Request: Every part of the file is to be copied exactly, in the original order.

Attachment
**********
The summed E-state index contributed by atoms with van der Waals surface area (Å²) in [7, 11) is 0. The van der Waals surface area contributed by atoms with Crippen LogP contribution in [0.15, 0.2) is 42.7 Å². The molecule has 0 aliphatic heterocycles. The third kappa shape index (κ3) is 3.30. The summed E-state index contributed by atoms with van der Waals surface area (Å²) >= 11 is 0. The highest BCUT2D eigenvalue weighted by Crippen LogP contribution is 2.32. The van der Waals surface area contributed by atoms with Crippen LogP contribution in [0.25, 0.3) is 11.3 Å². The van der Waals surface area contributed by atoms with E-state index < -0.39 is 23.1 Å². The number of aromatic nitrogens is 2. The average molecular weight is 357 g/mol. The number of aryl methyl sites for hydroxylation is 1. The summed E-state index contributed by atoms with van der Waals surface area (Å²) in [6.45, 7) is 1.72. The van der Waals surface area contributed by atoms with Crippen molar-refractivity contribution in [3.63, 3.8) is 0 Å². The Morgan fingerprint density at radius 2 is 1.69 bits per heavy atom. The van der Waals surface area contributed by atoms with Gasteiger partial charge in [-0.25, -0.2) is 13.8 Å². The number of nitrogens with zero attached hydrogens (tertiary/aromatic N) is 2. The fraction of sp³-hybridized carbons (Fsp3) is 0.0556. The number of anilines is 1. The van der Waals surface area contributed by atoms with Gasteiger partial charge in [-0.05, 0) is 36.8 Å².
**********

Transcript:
The summed E-state index contributed by atoms with van der Waals surface area (Å²) in [7, 11) is 0. The van der Waals surface area contributed by atoms with Crippen LogP contribution in [0.15, 0.2) is 42.7 Å². The molecule has 0 aliphatic heterocycles. The third kappa shape index (κ3) is 3.30. The summed E-state index contributed by atoms with van der Waals surface area (Å²) >= 11 is 0. The highest BCUT2D eigenvalue weighted by Crippen LogP contribution is 2.32. The van der Waals surface area contributed by atoms with Crippen LogP contribution in [0.25, 0.3) is 11.3 Å². The van der Waals surface area contributed by atoms with E-state index < -0.39 is 23.1 Å². The number of aromatic nitrogens is 2. The average molecular weight is 357 g/mol. The number of aryl methyl sites for hydroxylation is 1. The summed E-state index contributed by atoms with van der Waals surface area (Å²) in [6.45, 7) is 1.72. The van der Waals surface area contributed by atoms with Crippen molar-refractivity contribution in [3.63, 3.8) is 0 Å². The Morgan fingerprint density at radius 2 is 1.69 bits per heavy atom. The van der Waals surface area contributed by atoms with Gasteiger partial charge in [-0.25, -0.2) is 13.8 Å². The number of nitrogens with zero attached hydrogens (tertiary/aromatic N) is 2. The fraction of sp³-hybridized carbons (Fsp3) is 0.0556. The number of anilines is 1. The van der Waals surface area contributed by atoms with Gasteiger partial charge in [-0.05, 0) is 36.8 Å².